:nth-of-type(n) by Brad Koehler

As our web builds have moved more toward HTML5 and CSS3, I have noticed some selectors cropping up more and more in my work. One of the ones I find myself using most often is :nth-of-type.

What is it?

:nth-of-type() is a CSS3 pseudo class selector.

What does it do?

The :nth-of-type() selector allows you to target elements based on their position in the document tree.

For example:


<article class="topStory">
<section>First section</section>
<section>First section</section>
<section>First section</section>


article.topStory section:nth-of-type(2) {

This code will apply the styles to the second section element.

This has the added effect of simplifying your HTML markup, reducing the need for classes or ID's and making dynamic code chunks more straight forward.

Example use case

Imagine you have to build an image or product gallery, you have a container of 600px width and you have rows of 3 elements that are 190px wide with a 15px gutter between them.

Graphic representing a layout of 600px with a grid of elements 190px wide

You might choose to mark this up as an unordered list. With each <li> having a right margin of 15px and then a class on every third element to overwrite that margin with 0.


<ul><li>Element 190px</li>
<li>Element 190px</li>
<li class="noRightMargin">Element 190px</li>


ul li {width:190px; float:left; margin:0 15px 15px 0;}
ul li.noRightMargin {margin-right:0;}

Now this works, however you now have an ugly class name in your HTML and you have to find a way to dynamically add that class to every third element. PITA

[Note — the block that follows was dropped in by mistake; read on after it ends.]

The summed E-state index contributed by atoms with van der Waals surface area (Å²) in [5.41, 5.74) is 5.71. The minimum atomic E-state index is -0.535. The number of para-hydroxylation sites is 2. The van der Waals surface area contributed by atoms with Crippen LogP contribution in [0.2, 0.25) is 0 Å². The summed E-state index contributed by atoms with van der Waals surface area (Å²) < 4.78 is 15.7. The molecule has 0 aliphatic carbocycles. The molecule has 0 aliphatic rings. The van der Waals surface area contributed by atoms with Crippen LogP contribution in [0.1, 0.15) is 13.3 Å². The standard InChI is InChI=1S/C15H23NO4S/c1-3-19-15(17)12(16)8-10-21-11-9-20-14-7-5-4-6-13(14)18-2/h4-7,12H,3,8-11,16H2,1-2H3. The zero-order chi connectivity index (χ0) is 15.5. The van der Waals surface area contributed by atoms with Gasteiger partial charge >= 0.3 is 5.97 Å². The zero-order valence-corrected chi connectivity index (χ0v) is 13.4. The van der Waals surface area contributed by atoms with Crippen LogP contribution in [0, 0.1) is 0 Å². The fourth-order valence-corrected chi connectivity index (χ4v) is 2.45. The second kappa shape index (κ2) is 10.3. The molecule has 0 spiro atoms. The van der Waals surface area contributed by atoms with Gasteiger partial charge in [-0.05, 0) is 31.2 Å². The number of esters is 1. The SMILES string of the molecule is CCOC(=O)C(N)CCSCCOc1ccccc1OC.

However :nth-of-type() can provide us with a tidier way to achieve this same result.

With nth-of-type() you can specify a value of n, such as;

ul li:nth-of-type(3n) {

This will select every third element in the list and eliminates the need to have a class on the item, therefore saving us the headache of dynamically generating that class

Other applications

There are several other options available for use with :nth-of-type(). To select every fourth item in a list for example, you could use

ul li:nth-of-type(5n-1){}


ul li:nth-of-type(3n+1){}

you can also use the options "odd" and "even". I can imagine that this would be particularly useful when Zebra striping table rows.


As always there is good support for :nth-of-type() in the more modern browsers and as always there is not any support for it in IE8 and back.

Fear Not!

There is a brilliantly useful JavaScript library called Selectivzr that adds support for lots of CSS3 pseudo selectors to older versions of IE. You can check it out at selectivizr.com

Posted on 15 May 2012, 11:05 a.m. by Brad Koehler